One of the most recognized and important Vikings of the late tenth and early eleventh centuries. His family moved to Iceland because his father had been exiled for murder and it seems that Erik inherited this violent character. As a young and popular warrior was banished from Iceland for three years by several altercations and for murdering several people, a time that he took to explore new lands. In 983, Erik Thorvaldsson and his reddish hair were discovered and landed in Greenland. After the end of his exile, Erik took a fleet of Icelandic ships to colonize his new land but many sank along the way.
Son of Erik the Red, he followed in his father's footsteps and became an important explorer of new lands. In the first decades of the 11th century, Leif Eriksson arrived with his men on the coast of Newfoundland, probably on the Labrador Peninsula, and became the first Europeans to set foot in America (which they called Vinland). Several archaeological finds discovered in the 1970s seem to confirm the presence of Nordic peoples in America and even the creation of small settlements in coastal areas. The most widespread belief is that Leif Eriksson and his followers were forced to leave when they were overtaken by hostile native peoples.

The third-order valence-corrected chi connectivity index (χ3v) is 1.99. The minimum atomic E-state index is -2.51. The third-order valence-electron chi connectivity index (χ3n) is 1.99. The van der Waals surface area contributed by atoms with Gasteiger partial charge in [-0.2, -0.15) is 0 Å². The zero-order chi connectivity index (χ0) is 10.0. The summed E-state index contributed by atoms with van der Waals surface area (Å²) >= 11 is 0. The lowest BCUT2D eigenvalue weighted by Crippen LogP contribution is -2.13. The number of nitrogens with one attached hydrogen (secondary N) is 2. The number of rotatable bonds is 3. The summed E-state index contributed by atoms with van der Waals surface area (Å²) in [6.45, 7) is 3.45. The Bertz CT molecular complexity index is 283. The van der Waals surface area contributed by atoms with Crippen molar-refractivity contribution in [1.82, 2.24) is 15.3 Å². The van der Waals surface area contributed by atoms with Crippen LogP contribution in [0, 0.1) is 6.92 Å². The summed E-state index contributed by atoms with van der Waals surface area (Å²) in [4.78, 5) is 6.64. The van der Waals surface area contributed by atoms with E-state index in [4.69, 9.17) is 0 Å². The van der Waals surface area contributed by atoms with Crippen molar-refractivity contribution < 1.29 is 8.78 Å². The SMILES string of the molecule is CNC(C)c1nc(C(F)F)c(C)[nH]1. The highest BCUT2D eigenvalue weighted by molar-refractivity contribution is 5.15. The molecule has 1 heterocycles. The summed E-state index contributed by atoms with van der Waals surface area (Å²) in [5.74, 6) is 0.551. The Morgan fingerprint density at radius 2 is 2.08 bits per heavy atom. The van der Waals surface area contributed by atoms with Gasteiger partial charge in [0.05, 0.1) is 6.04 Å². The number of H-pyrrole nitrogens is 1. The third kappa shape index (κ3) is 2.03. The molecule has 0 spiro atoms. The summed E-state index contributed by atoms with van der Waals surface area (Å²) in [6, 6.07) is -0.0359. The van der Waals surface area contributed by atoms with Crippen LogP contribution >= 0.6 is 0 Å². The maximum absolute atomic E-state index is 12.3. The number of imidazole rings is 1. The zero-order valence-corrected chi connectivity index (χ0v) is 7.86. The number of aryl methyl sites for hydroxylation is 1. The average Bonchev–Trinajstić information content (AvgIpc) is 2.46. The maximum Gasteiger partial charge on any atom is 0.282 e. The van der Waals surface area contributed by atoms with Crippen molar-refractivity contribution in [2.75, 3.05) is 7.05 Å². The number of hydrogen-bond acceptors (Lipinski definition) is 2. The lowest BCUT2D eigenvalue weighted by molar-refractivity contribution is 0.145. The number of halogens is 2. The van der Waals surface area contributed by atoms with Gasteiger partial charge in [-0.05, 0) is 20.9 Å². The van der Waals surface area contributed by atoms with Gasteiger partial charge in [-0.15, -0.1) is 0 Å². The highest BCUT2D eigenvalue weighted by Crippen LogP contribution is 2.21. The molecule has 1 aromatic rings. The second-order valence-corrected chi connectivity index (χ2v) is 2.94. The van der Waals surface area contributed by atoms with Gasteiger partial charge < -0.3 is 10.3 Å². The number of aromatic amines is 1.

According to the version, this warrior woman was the bastard sister or daughter of Erik the Red. In both cases, Freydis is described as an ambitious and fearsome fighter who eventually became a key figure in the Viking expansion in Greenland. Some fragments speak of Freydis taking part in battle while she was pregnant and others highlight how she betrayed Helgi and Finnbogi, her allies on an expedition to Vinland so that she and her husband could increase their booty.
King of Denmark since 958 and of Norway since 970, his original nickname was Blåtand (something like 'the dark one') but when translated into English it became 'Bluetooth'. This king has gone down in history as the main propagator of the Christian religion among the Nordic peoples, convincing the great chiefs to convert. As a curiosity, the well-known wireless connection system owes its name to this Viking king and its symbol is made up of the Nordic runes that correspond to the letters 'H' and 'B'.